A new poll shows that nearly two-thirds of Americans support a law which would ban abortions after 20 weeks of pregnancy.
The magazine National Review commissioned a survey by the Polling Company which revealed that 64 percent of Americans endorse the 20-week ban. Only 22 percent opposed the proposal.
The legislation in question is known as the Pain-Capable Unborn Child Protection Act. It is so called because it is believed by medical experts that an unborn child can experience pain by that stage of a pregnancy.
The survey found that 67 percent of women support the bill, as do 78 percent of young voters. 70 percent of African-Americans and 57 percent of Hispanic-Americans agree with the 20-week ban.
Eighteen states have passed some version of the Pain Capable Unborn Child Protection Act. Federal judges have struck down three of those laws, ruling that they violate Supreme Court decisions that permit abortions until viability. Missouri has a law that prohibits most abortions after viability.
Last year, the U.S. House of Representatives approved a national version of the Pain Capable legislation. However, the bill died in the Senate when supporters were unable to overcome a filibuster by pro-abortion senators.
During hearings on the bill, Dr. Kanwaljeet Anand testified that nerve endings extend to all parts of the skin and tissue of a developing child by 20 weeks of pregnancy. Dr. Anand is a professor of pediatrics and anesthesiology at Stanford University Medical Center.
"The human fetus possesses the ability to experience pain from 20 weeks of gestation, if not earlier, and the pain perceived by a fetus is possibly more intense than that perceived by term newborns or children," Dr. Anand explained.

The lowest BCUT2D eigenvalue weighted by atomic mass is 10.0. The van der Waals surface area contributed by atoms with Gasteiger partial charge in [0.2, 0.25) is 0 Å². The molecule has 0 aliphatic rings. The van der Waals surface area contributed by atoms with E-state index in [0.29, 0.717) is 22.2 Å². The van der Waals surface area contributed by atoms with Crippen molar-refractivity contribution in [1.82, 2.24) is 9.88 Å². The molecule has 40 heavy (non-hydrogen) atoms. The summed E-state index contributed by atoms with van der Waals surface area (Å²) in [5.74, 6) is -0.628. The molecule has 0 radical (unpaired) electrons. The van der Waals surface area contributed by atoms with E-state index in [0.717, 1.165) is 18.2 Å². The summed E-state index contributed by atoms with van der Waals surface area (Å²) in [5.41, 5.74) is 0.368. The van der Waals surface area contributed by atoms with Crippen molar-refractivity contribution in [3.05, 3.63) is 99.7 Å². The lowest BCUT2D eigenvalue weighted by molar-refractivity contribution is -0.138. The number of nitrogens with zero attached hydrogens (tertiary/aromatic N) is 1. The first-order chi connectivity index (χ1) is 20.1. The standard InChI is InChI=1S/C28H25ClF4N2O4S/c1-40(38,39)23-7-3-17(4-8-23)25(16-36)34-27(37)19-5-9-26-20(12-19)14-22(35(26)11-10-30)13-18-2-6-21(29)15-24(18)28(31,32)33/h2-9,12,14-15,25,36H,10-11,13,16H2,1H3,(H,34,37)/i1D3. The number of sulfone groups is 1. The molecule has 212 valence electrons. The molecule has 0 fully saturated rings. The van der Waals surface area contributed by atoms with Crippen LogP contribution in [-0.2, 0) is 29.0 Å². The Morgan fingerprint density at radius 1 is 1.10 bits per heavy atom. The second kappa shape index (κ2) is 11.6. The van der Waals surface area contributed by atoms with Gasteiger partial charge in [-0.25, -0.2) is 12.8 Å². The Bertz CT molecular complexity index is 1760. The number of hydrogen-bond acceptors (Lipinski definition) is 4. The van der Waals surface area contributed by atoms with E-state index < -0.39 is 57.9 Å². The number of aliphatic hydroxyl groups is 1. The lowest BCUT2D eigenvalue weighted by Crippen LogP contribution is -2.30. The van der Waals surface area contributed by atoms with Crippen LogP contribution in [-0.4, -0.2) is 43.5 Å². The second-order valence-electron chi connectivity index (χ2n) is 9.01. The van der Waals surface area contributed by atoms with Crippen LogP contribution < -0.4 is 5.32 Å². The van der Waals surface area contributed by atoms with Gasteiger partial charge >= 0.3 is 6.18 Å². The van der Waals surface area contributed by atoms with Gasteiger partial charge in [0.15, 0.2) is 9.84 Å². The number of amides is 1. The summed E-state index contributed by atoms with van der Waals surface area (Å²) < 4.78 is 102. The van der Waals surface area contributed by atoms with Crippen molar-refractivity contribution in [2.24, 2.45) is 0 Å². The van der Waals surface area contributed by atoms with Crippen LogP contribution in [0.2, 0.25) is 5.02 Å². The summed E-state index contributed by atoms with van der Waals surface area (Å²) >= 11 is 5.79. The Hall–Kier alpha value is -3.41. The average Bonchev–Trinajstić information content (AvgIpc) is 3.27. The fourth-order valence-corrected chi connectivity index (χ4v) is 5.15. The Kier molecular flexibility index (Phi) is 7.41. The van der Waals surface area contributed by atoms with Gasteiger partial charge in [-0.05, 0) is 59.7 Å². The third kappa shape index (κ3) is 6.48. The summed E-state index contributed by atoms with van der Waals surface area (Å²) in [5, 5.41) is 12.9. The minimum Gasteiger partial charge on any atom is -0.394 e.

That's because a preborn child has the highest number of pain receptors per square inch at this stage, while the fibers which help to moderate pain do not begin to develop until 32-34 weeks of pregnancy.
Prospects for passage of the Pain Capable Unborn Child Protection Act on the federal level have improved as a result of the recent national election. President-elect Donald Trump pledged during his campaign that he would sign such legislation if it reached his desk.
In other pro-life news, a recent report from the U.S. Centers for Disease Control reveals a continuing reduction in the numbers of abortions being performed across the United States.
Statistics from 2013 which have just been released show a 5 percent drop from 2012 and a 20 percent reduction since 2004. The abortion rate per 1000 women aged 15-44 is now the lowest since 1971, two years before the Supreme Court's infamous Roe v. Wade decision.